I immediately thought of Saint Francis, whose order owns nothing worldly. Even the churches and monasteries they use today are not theirs, and I thought, “This man would have denied Saint Francis clergy status.”

I sheepishly admit that it took me a bit to remember that Saint Francis struggled every day to emulate someone else, and in my opinion serves as a the greatest example of walking in Christ’s path.

It is with tears in my eyes that I write to you and point out that in Virginia, perhaps the birthplace of true religious freedom (thank you Mr. Jefferson) a government official denied clergy status to a woman for supplying the same answers to his questions that Jesus might have.

I encourage Mr. Ferguson to reconsider his decision, and I encourage the Post to ask him if he will.

Semper Fi,

 Terry Mahoney


Here is a link to Ms. Hurley’s account of the situation

There are three reasons I can think of for you, dear reader, to be unmoved by Ms. Hurley’s problem.

1) Apathy towards religion in general – I use apathy here, but I might include antipathy. I get it. I have faith, but my path was circuitous to get here, and while I won’t try to convert you, I would point out that this is an issue of basic rights. This one government offiicial is making an arbitrary decision that will impact many people’s lives. I can’t know his thoughts or feelings, but I am disturbed by theprima facieevidence indicating a judgment dismissing the validity of her religion. What if said arbitrary decision impacted you, in the form of a building permit, or some other secular issue?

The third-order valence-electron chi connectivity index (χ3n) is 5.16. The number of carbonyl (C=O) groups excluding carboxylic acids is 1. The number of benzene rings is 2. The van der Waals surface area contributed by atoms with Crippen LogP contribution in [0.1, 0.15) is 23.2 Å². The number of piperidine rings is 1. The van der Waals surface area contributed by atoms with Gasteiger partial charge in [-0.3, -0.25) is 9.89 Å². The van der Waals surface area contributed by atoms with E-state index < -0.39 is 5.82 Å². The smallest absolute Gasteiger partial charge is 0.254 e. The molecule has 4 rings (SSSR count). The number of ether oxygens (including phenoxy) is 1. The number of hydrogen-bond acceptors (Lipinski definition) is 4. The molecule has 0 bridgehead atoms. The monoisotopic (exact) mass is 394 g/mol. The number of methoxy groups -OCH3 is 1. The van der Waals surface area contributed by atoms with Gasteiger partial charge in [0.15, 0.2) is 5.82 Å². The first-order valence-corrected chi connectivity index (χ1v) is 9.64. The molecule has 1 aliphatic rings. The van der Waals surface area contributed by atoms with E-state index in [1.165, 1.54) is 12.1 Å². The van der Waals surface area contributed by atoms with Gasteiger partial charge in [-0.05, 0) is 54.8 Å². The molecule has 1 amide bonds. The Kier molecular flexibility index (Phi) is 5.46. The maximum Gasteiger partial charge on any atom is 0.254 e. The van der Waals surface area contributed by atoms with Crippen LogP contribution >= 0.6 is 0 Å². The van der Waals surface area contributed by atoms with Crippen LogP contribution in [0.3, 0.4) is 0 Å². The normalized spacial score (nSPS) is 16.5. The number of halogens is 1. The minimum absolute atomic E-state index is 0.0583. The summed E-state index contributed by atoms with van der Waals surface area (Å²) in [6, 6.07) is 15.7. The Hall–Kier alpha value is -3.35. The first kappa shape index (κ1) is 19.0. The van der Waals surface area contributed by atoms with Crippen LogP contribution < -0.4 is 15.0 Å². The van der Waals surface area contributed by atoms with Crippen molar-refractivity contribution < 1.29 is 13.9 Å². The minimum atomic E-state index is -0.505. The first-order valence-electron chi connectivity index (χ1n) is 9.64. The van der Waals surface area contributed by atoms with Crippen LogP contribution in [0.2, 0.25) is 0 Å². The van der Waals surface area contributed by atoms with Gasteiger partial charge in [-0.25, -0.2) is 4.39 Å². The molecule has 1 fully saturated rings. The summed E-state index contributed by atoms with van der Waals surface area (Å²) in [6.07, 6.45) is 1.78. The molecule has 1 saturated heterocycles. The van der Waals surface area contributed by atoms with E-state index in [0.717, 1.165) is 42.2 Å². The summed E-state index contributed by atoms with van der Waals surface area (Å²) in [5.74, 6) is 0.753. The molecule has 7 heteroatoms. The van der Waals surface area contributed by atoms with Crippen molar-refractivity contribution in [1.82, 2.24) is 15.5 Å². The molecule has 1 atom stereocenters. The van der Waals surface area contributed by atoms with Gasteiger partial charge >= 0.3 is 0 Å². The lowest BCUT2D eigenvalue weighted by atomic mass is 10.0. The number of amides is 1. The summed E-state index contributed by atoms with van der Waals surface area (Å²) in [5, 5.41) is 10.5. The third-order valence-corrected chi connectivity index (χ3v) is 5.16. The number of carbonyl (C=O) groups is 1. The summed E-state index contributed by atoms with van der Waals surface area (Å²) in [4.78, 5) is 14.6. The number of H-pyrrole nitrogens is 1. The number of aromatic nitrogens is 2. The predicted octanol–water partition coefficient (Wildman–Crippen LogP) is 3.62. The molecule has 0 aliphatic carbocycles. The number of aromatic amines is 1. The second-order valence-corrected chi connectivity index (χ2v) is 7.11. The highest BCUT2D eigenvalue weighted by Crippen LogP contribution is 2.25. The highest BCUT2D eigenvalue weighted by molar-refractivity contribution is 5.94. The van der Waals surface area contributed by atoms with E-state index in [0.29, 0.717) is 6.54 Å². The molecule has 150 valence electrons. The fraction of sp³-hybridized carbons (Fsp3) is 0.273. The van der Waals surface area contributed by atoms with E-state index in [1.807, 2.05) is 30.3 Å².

2) Not particularly inclined to respect Wicca – I do not believe in Wicca. I struggle with the mutually exclusive nature of religions, and have a more nuanced position than my church, but I don’t spend time trying to work Wicca into my life. If there was no Wicca, it wouldn’t negatively impact me that I can tell. But that is beside the point; we are a secular society and we have a law that respects all faiths. Thomas Jefferson probably didn’t have Wicca in mind when he wrote Virginia’s statute on religious freedom, but that is immaterial. Religious freedom is a fundamental right enshrined in our society. I know the 1st Amendment’s wording refers only to Congress making laws impacting religion, but our courts have wisely chosen to infer the implied protection down to all levels of government, and all kinds of religions.

3) You are a wise-ass who likes to respond to passion with sarcasm – Guilty as charged. I welcome your snark. But consider simultaneously emailing the editor of the Post at Letters@WashPost.Com . They are the most influential regional paper and can make a difference. So snark away, but send this:

Dear Editor,

I read about Literata Hurley’s rejection of Clergy Status by the Clerk of the Court in Arlington County. I think it is disturbing and hypocritical that she would be rejected on essentially the same grounds that Jesus would be, particularly in Virginia, the birthplace of religious freedom.

Very Truly Yours,

Snarky McSnark

Amen, Tom